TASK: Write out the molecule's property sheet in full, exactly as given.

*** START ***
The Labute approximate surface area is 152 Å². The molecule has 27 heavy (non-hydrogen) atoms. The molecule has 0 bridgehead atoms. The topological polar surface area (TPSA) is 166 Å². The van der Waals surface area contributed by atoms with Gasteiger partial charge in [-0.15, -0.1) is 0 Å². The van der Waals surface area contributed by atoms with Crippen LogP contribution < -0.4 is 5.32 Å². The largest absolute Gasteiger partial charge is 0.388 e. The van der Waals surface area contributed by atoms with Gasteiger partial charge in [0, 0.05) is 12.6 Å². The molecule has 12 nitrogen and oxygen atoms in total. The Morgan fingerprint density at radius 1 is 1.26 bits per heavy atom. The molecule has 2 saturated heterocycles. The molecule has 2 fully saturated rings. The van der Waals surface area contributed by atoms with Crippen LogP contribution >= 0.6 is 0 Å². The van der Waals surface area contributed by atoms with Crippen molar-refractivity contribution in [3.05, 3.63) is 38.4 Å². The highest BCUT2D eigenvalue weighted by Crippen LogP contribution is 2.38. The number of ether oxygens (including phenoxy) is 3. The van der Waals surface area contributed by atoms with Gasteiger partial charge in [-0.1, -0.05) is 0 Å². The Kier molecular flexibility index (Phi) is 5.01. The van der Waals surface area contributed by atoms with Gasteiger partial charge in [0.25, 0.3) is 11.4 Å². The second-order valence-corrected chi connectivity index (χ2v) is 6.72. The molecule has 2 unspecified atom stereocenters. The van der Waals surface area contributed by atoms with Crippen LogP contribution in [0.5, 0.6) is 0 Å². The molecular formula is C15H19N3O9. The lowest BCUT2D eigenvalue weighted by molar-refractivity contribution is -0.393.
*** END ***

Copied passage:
The Labute approximate surface area is 152 Å². The molecule has 27 heavy (non-hydrogen) atoms. The molecule has 0 bridgehead atoms. The topological polar surface area (TPSA) is 166 Å². The van der Waals surface area contributed by atoms with Gasteiger partial charge in [-0.15, -0.1) is 0 Å². The van der Waals surface area contributed by atoms with Crippen LogP contribution < -0.4 is 5.32 Å². The largest absolute Gasteiger partial charge is 0.388 e. The van der Waals surface area contributed by atoms with Gasteiger partial charge in [0, 0.05) is 12.6 Å². The molecule has 12 nitrogen and oxygen atoms in total. The Morgan fingerprint density at radius 1 is 1.26 bits per heavy atom. The molecule has 2 saturated heterocycles. The molecule has 2 fully saturated rings. The van der Waals surface area contributed by atoms with Crippen LogP contribution >= 0.6 is 0 Å². The van der Waals surface area contributed by atoms with Crippen molar-refractivity contribution in [3.05, 3.63) is 38.4 Å². The highest BCUT2D eigenvalue weighted by Crippen LogP contribution is 2.38. The number of ether oxygens (including phenoxy) is 3. The van der Waals surface area contributed by atoms with Gasteiger partial charge in [-0.1, -0.05) is 0 Å². The Kier molecular flexibility index (Phi) is 5.01. The van der Waals surface area contributed by atoms with Gasteiger partial charge in [0.25, 0.3) is 11.4 Å². The second-order valence-corrected chi connectivity index (χ2v) is 6.72. The molecule has 2 unspecified atom stereocenters. The van der Waals surface area contributed by atoms with Crippen LogP contribution in [0.5, 0.6) is 0 Å². The molecular formula is C15H19N3O9. The lowest BCUT2D eigenvalue weighted by molar-refractivity contribution is -0.393.